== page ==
John McGinnis imagines a speech from President Trump on entitlement reform, and how he could win bigly.
Discussions of the welfare state often miss a key issue: marginal tax rates.
People often discuss programs that have universal coverage, which have high payroll taxes. But there is little justification for universal coverage, which normally crowds out the private industry in that area (such as annuities instead of Social Security).
Once one moves to means tested programs like Medicaid, it is possible to believe that the tax rates on the poor can be lower because the program is not being provided to everyone. But the effective tax rates on means tested programs can be quite large. The poor person must decide whether it makes sense for them to work more to secure income, even though that will cause them to lose benefits. Sadly, it is often rational for them to not work (or to work off the books). Greg Mankiw reports on work done at the Urban Institute on the subject:
we calculate the effective average marginal tax rate if this household increases its income from $10,000 to $40,000. That is, how much of the additional $30,000 of earnings is lost to government through direct taxes or loss of benefits? The average marginal tax rate in the first bar of Table 3, 29 percent, is based simply on federal and state direct taxes, including Social Security and the EITC. The rate rises appreciably as the family enrolls in additional transfer programs in bars 2 and 3. For a family enrolled in all the more universal non-wait-listed programs like SNAP, Medicaid, and SCHIP, the average effective marginal tax rate could be 55 percent. Enrolling the family in additional waitlisted programs, like housing assistance and TANF, ratchets the rate up above 80 percent….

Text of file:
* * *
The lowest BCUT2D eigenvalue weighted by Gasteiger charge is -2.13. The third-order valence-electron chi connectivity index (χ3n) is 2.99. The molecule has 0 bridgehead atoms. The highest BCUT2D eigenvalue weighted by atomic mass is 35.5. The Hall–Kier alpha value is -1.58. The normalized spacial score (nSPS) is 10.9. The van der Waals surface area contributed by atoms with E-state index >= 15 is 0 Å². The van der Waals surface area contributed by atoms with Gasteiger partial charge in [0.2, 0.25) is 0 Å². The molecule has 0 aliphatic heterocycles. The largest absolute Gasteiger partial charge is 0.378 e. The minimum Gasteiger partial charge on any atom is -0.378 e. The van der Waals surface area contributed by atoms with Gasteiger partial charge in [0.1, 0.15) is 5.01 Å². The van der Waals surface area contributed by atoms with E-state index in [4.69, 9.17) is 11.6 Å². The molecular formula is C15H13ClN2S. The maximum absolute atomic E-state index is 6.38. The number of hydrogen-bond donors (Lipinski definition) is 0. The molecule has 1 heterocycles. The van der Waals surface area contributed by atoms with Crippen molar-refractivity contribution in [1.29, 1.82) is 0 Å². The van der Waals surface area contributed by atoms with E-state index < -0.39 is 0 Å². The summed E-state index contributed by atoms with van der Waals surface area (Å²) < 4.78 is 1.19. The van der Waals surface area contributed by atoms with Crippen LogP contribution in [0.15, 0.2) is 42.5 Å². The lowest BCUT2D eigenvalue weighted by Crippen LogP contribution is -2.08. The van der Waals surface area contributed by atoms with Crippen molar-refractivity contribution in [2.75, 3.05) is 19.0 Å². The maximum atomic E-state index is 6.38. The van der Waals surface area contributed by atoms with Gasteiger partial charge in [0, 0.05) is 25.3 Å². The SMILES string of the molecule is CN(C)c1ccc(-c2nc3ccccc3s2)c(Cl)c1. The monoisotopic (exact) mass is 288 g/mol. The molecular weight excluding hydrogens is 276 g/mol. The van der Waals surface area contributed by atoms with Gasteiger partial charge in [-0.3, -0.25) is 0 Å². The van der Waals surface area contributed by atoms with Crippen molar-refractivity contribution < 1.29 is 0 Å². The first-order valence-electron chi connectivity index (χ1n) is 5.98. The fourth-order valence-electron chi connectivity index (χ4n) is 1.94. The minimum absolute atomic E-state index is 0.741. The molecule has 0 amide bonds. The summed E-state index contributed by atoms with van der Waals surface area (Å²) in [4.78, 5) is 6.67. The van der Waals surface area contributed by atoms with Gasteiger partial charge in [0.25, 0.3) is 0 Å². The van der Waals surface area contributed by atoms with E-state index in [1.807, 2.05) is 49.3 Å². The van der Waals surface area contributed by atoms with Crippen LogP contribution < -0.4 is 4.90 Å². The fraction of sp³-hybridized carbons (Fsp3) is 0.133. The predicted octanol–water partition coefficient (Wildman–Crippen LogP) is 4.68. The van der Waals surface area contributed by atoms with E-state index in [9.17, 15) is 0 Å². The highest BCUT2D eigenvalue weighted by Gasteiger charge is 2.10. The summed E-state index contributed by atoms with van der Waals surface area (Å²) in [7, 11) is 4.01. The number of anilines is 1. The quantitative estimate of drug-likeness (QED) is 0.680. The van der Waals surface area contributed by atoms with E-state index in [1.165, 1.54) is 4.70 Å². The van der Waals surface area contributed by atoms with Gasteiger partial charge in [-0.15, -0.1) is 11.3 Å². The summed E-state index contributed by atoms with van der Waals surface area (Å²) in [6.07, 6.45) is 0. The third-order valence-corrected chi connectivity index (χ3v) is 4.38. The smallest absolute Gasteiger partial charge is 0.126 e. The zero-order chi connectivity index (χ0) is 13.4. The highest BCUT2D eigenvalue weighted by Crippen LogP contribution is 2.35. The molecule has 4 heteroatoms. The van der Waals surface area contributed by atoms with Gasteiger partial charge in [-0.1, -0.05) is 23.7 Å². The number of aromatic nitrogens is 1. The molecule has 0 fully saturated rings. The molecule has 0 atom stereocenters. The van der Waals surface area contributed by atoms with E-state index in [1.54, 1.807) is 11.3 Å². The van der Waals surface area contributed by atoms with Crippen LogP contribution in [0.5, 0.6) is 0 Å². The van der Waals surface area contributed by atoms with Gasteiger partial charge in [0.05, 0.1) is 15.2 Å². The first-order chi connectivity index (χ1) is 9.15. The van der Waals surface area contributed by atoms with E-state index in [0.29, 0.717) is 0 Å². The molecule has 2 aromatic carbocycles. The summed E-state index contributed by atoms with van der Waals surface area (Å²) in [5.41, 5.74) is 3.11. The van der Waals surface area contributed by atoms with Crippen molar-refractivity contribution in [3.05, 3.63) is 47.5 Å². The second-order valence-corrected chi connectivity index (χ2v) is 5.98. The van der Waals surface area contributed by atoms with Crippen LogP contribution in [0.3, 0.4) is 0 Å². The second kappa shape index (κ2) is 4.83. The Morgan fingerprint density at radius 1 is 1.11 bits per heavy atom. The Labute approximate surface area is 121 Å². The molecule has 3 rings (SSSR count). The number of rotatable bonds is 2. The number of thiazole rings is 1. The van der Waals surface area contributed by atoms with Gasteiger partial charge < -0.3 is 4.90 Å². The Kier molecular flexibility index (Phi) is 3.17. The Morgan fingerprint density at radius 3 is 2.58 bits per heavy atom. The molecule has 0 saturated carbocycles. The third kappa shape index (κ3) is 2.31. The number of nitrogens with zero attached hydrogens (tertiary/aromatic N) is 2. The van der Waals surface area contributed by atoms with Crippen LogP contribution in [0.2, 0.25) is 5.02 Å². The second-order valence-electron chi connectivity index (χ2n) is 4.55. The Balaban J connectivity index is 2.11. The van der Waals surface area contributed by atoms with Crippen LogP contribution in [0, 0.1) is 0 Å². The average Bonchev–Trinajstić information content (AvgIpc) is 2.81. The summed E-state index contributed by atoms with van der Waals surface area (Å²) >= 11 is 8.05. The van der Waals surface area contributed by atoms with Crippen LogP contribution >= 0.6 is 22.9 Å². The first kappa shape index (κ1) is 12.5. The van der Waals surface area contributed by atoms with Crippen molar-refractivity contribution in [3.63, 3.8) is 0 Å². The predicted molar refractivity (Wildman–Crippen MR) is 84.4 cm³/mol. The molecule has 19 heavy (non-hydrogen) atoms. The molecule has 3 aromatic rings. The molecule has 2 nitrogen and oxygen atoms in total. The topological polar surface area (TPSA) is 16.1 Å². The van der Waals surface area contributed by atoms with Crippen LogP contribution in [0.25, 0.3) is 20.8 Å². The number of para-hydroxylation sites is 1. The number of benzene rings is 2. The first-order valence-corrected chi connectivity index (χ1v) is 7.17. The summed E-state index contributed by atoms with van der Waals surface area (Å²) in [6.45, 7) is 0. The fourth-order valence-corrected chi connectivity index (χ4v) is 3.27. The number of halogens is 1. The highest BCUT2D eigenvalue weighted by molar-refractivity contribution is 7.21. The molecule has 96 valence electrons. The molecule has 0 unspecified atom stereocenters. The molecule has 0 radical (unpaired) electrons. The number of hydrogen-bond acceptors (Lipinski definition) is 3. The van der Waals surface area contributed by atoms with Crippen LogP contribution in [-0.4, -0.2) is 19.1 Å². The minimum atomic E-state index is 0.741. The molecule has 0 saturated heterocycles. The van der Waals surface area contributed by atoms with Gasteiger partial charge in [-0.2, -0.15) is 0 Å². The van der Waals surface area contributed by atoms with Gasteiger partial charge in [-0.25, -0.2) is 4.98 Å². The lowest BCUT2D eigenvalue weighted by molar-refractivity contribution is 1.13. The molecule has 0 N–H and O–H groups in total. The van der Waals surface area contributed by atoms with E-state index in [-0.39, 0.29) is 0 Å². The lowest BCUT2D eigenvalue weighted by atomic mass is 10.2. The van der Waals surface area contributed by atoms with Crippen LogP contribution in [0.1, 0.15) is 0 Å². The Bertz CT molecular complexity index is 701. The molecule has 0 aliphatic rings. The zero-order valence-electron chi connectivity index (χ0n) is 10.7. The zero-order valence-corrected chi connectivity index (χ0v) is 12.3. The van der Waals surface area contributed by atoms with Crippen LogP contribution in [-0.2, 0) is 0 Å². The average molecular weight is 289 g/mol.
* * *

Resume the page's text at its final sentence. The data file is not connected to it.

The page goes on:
Such programs are a recipe for creating a permanent underclass.
But cutting such programs is somehow seen as an “attack on the poor.”
Update: I changed “the key issue” in the first sentence to “a key issue.” I had intended to refer to the effect of means tested programs on the poor. In my view, marginal tax rates are the key issue there. But the language did not convey that, so the change was necessary.